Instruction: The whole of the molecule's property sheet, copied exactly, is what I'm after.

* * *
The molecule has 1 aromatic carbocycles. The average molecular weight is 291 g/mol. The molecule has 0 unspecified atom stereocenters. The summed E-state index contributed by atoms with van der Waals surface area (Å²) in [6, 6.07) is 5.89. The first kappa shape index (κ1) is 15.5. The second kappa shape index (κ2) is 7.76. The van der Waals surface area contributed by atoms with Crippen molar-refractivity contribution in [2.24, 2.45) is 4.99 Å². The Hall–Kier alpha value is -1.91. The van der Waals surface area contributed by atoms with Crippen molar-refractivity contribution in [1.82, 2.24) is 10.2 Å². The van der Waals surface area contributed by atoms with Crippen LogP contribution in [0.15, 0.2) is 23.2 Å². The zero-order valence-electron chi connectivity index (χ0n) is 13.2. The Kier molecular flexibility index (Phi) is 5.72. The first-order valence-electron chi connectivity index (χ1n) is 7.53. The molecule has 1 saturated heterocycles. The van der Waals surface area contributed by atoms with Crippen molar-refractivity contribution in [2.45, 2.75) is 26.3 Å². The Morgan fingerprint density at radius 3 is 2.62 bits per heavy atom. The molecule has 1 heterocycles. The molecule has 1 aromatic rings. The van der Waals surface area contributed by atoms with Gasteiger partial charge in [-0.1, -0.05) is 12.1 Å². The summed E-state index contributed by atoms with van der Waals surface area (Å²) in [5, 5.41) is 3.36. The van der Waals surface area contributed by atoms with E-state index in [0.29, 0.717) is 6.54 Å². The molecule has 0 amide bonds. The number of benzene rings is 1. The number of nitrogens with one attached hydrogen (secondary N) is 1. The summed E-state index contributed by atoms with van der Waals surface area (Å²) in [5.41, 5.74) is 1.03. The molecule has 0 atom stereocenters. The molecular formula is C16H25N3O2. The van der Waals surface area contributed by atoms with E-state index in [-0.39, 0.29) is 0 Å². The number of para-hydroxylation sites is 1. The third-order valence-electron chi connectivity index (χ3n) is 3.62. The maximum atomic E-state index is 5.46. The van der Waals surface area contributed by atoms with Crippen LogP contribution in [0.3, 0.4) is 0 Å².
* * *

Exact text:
The molecule has 1 aromatic carbocycles. The average molecular weight is 291 g/mol. The molecule has 0 unspecified atom stereocenters. The summed E-state index contributed by atoms with van der Waals surface area (Å²) in [6, 6.07) is 5.89. The first kappa shape index (κ1) is 15.5. The second kappa shape index (κ2) is 7.76. The van der Waals surface area contributed by atoms with Crippen molar-refractivity contribution in [2.24, 2.45) is 4.99 Å². The Hall–Kier alpha value is -1.91. The van der Waals surface area contributed by atoms with Crippen molar-refractivity contribution in [1.82, 2.24) is 10.2 Å². The van der Waals surface area contributed by atoms with Crippen LogP contribution in [0.15, 0.2) is 23.2 Å². The zero-order valence-electron chi connectivity index (χ0n) is 13.2. The Kier molecular flexibility index (Phi) is 5.72. The first-order valence-electron chi connectivity index (χ1n) is 7.53. The molecule has 1 saturated heterocycles. The van der Waals surface area contributed by atoms with Crippen molar-refractivity contribution in [2.45, 2.75) is 26.3 Å². The Morgan fingerprint density at radius 3 is 2.62 bits per heavy atom. The molecule has 1 heterocycles. The molecule has 1 aromatic rings. The van der Waals surface area contributed by atoms with Gasteiger partial charge in [-0.1, -0.05) is 12.1 Å². The summed E-state index contributed by atoms with van der Waals surface area (Å²) in [5, 5.41) is 3.36. The van der Waals surface area contributed by atoms with E-state index in [0.29, 0.717) is 6.54 Å². The molecule has 0 amide bonds. The number of benzene rings is 1. The number of nitrogens with one attached hydrogen (secondary N) is 1. The summed E-state index contributed by atoms with van der Waals surface area (Å²) in [5.41, 5.74) is 1.03. The molecule has 0 atom stereocenters. The molecular formula is C16H25N3O2. The van der Waals surface area contributed by atoms with E-state index in [-0.39, 0.29) is 0 Å². The number of para-hydroxylation sites is 1. The third-order valence-electron chi connectivity index (χ3n) is 3.62. The maximum atomic E-state index is 5.46. The van der Waals surface area contributed by atoms with Crippen LogP contribution in [0.3, 0.4) is 0 Å².